Friday, October 02, 2009

Deborah Kerr, in Heaven Knows, Mr. Allison
approximately 50 minutes and 49 seconds
48.1% of the film

The Film

A Marine and a Nun, both shipwrecked on a Pacific Island, find solace in one another as the two wait out the war.

You can find my short review of the film just by clicking HERE.

When a film is a bit uneventful (and not in the artsy way) but has nice landscape & cinematography, I’m partly satisfied. It’s the case here: not a boring film, but mostly vanilla on both concept & execution.

Deborah Kerr as Sister Angela

Let me start by saying that I am not the biggest fan of the style of acting that Miss Kerr usually used. It’s British, mostly quiet, subtle, dignified, depending the most on the screenplay. I respect such acting, I admire it. But it’s not what knocks me off my feet. As you might’ve noticed, I’m more into Anna Magnani-style or Meryl or Bette Davis. Yet I’m always opened to different types of actressing and I’ve always admired the ladyest of them all: Deborah Kerr.

Kerr plays Sister Angela, a nun stranded on an Asian island during WWII who has a fortunate encounter with an American soldier and they’re both trying to survive a Japanese invasion. It could be considered an intimate movie and because you have just two characters it’s mostly human interaction. Sister Angela is a perfect nun: she has tons of faith, she’s kind, modest and she would sacrifice herself for others. With a face like Deborah Kerr’s, it’s not difficult playing a saint.

For the most of it, the role requires being nice and kind, having a welcoming smile and a surprised look when anything out-of-the-ordinary occurs. Do not get me wrong: the nun is not dumb and she knows a bit more about life that we’d believe at first. We don’t get to know her past, but in the ocean of innocence and purity we notice small elements (to Deborah’s credit!) that suggest that she knows things about the world, but she chooses her own way of looking at life. Deborah brings an intelligent feeling to the performance. With some other actress, we might’ve taken her for dumb.

I kinda think of her as Melanie Hamilton (Gone with the Wind) with a nun’s veil. :) That’s why it’s a very likeable character! It’s not a complicated role, but Deborah makes it look like she’s injecting some acting into it, more than the role required. Her face of course does all the work. We feel for her when she’s eating raw fish and tries to brave it out and we understand her desperation when the man goes missing and she thinks he’s dead. This is Deborah’s biggest accomplishment to me: making us like Sister Angela, care for her, understand her and not seeing her as just another rigid nun.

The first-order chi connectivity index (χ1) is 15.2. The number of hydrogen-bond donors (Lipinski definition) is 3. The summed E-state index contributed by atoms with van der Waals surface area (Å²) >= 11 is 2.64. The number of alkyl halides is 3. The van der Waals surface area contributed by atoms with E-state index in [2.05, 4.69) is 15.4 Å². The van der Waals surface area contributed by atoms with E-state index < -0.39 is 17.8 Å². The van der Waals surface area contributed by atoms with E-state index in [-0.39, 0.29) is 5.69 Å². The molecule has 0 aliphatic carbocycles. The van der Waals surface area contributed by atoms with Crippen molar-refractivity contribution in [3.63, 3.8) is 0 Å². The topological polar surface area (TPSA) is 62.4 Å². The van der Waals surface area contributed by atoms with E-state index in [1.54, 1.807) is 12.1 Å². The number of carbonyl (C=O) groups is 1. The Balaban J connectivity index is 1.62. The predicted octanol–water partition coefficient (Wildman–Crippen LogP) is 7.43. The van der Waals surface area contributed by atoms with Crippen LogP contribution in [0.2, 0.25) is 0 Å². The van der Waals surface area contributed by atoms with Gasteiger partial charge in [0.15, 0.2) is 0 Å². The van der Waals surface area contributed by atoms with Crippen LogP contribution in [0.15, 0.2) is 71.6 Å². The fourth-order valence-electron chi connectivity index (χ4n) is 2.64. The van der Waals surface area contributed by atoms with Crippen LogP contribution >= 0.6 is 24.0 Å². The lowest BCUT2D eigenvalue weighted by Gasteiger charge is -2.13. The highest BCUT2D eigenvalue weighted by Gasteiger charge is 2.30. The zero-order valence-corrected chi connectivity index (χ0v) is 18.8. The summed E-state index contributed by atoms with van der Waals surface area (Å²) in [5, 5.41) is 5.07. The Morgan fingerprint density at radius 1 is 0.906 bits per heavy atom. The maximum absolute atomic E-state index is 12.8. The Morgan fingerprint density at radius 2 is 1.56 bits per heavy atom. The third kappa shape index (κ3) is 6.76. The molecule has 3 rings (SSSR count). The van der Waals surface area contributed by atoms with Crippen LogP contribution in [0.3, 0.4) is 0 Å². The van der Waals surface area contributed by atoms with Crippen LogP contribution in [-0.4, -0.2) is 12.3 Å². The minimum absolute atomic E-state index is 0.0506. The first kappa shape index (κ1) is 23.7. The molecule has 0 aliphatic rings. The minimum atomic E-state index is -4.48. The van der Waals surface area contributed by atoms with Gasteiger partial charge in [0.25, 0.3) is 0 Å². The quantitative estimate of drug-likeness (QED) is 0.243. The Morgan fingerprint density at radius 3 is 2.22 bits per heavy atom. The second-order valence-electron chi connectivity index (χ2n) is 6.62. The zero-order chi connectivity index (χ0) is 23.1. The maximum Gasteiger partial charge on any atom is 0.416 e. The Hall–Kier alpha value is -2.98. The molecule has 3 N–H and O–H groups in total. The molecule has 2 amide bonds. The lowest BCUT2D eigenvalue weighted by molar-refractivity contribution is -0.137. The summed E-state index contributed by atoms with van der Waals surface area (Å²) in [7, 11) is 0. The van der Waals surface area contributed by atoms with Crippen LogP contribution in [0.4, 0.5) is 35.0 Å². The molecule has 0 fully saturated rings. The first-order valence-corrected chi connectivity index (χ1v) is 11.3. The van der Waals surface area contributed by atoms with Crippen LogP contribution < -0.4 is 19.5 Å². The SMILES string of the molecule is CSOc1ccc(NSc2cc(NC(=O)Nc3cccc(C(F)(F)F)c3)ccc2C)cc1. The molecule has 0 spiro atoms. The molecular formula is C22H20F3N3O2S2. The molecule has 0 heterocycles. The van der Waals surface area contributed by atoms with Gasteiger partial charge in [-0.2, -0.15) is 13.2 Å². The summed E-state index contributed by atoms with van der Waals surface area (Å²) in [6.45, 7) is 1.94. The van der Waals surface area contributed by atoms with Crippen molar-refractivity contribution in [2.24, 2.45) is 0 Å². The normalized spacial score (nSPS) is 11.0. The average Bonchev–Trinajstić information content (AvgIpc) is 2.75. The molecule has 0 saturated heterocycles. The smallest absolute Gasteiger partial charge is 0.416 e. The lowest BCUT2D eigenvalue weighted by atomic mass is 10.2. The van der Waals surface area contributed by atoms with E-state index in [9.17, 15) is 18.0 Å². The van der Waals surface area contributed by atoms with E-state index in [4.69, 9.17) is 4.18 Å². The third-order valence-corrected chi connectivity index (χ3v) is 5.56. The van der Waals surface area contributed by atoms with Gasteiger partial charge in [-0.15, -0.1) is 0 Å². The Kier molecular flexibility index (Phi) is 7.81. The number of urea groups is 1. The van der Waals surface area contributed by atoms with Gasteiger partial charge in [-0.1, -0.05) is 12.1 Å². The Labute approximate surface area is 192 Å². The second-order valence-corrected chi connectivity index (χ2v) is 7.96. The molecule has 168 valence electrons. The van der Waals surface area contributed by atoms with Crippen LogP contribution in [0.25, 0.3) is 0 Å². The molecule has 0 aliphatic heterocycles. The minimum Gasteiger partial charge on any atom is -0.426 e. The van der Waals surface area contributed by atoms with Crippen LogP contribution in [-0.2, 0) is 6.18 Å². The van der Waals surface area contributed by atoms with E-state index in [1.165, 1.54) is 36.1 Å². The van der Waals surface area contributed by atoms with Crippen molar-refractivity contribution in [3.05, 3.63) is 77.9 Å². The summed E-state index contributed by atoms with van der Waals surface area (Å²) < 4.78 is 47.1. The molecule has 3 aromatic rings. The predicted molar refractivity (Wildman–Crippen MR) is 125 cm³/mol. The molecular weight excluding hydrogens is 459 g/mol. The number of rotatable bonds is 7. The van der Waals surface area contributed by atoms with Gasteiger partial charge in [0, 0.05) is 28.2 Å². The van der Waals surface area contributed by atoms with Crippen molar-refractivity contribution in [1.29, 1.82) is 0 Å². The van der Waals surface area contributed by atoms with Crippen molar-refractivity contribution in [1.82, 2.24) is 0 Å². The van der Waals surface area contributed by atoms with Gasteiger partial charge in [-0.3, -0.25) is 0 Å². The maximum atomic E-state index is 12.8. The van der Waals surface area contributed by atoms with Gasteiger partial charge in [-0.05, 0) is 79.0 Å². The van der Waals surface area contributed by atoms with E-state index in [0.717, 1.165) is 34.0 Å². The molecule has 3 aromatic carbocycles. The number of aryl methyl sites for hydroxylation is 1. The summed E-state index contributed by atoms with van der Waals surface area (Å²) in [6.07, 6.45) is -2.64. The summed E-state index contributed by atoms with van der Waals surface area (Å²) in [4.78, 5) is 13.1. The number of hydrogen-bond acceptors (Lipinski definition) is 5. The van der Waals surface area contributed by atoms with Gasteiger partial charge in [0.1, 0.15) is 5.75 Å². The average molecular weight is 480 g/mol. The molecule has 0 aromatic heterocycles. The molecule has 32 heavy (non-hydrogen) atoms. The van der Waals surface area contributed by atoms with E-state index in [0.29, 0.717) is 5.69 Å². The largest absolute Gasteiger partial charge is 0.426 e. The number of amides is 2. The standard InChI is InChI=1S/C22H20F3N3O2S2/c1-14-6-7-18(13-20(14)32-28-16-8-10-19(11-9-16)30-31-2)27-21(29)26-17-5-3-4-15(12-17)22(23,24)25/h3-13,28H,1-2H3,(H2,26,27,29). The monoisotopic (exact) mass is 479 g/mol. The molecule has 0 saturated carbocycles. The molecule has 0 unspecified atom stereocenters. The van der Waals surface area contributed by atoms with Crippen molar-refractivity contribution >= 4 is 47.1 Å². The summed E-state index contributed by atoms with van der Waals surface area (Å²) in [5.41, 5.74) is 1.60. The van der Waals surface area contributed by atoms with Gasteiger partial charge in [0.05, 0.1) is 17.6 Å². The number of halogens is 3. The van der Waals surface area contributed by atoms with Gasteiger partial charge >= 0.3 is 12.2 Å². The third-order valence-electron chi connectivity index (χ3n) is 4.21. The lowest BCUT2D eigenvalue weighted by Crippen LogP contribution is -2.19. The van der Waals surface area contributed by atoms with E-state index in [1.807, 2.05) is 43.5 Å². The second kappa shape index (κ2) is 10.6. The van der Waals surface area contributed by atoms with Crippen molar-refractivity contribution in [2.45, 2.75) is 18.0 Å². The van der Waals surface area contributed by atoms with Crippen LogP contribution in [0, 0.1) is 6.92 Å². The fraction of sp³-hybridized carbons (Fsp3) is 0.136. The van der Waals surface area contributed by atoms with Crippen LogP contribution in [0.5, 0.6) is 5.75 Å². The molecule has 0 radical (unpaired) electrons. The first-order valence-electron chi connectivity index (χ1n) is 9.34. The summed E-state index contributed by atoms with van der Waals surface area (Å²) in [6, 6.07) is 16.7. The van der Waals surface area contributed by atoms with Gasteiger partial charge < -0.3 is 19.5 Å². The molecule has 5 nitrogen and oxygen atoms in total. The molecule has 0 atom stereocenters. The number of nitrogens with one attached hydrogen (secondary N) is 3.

Deborah is a natural, always believable and doesn’t overplay the saintful part. She manages to make Sister Angela’s clumsiness look adorable and proves lots of acting experience in the moments of tension. One of her best scenes is her unexpected but dignified breakdown when confronted with a drunk Mr. Allison. It’s good acting, without forcing it. Also: the scene of the first bombing and the honest fear that you could read in her eyes.

Was Sister Angela tempted by Mr. Allison? Would she have surrendered to his love feelings? I really don’t know the answer, but in a way I like it that Deborah doesn’t let us find out. Miss Kerr gives a good performance, with almost no flaws. She has ok moments for the most of it and she’s actually really good at times. However... However… this is not the most difficult or demanding role. And the casting itself solved half of the problem. I don’t want to take the credit away from her: Deborah does a fine fine job, but it’s hardly groundbreaking. – very well deserved.
This was the last performance for 1957. In a couple of days I'm gonna post the final conclusions.


Cal said...

I saw this a couple of months ago and agree with your assessment. Three stars is accurate.

I wrote about her performance here if you wanna check it out:

Andrew: Encore Entertainment said...

I am a fan of Kerr. Wouldn't you say Emma Thompson does this style too? Don't you like her?

Alex in Movieland said...

Cal, I did read and answer :)

Andrew, I hear you, but I think Emma takes it further especially in the emotions carried on screen. But maybe, just maybe, it's the difference of acting styles during time. the theatrical 50s vs the real 90s

DAMIN said...

I absolutely love this movie. I could watch it over and over again. They just don't make them like this anymore.